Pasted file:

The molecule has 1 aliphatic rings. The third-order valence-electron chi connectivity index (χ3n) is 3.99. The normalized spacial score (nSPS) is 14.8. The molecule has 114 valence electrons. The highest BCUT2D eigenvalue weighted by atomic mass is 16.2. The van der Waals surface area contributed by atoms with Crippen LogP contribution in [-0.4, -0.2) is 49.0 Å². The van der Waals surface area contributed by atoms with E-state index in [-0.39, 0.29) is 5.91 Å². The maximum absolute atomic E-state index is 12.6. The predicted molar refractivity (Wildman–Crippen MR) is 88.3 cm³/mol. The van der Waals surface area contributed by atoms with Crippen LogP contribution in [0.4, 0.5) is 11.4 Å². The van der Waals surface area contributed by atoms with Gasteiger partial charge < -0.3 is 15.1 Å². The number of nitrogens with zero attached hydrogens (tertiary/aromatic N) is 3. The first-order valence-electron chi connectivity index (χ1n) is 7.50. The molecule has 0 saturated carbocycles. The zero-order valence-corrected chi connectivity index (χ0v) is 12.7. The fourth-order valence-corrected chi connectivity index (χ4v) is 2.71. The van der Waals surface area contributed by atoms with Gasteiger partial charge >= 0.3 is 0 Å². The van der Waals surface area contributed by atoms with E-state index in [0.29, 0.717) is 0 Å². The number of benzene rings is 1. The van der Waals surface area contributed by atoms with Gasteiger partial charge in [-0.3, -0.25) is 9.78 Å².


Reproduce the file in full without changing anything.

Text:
The molecule has 1 aliphatic rings. The third-order valence-electron chi connectivity index (χ3n) is 3.99. The normalized spacial score (nSPS) is 14.8. The molecule has 114 valence electrons. The highest BCUT2D eigenvalue weighted by atomic mass is 16.2. The van der Waals surface area contributed by atoms with Crippen LogP contribution in [-0.4, -0.2) is 49.0 Å². The van der Waals surface area contributed by atoms with E-state index in [-0.39, 0.29) is 5.91 Å². The maximum absolute atomic E-state index is 12.6. The predicted molar refractivity (Wildman–Crippen MR) is 88.3 cm³/mol. The van der Waals surface area contributed by atoms with Crippen LogP contribution in [0.4, 0.5) is 11.4 Å². The van der Waals surface area contributed by atoms with Gasteiger partial charge < -0.3 is 15.1 Å². The number of nitrogens with zero attached hydrogens (tertiary/aromatic N) is 3. The first-order valence-electron chi connectivity index (χ1n) is 7.50. The molecule has 0 saturated carbocycles. The zero-order valence-corrected chi connectivity index (χ0v) is 12.7. The fourth-order valence-corrected chi connectivity index (χ4v) is 2.71. The van der Waals surface area contributed by atoms with Gasteiger partial charge >= 0.3 is 0 Å². The van der Waals surface area contributed by atoms with E-state index in [0.29, 0.717) is 0 Å². The number of benzene rings is 1. The van der Waals surface area contributed by atoms with Gasteiger partial charge in [-0.3, -0.25) is 9.78 Å².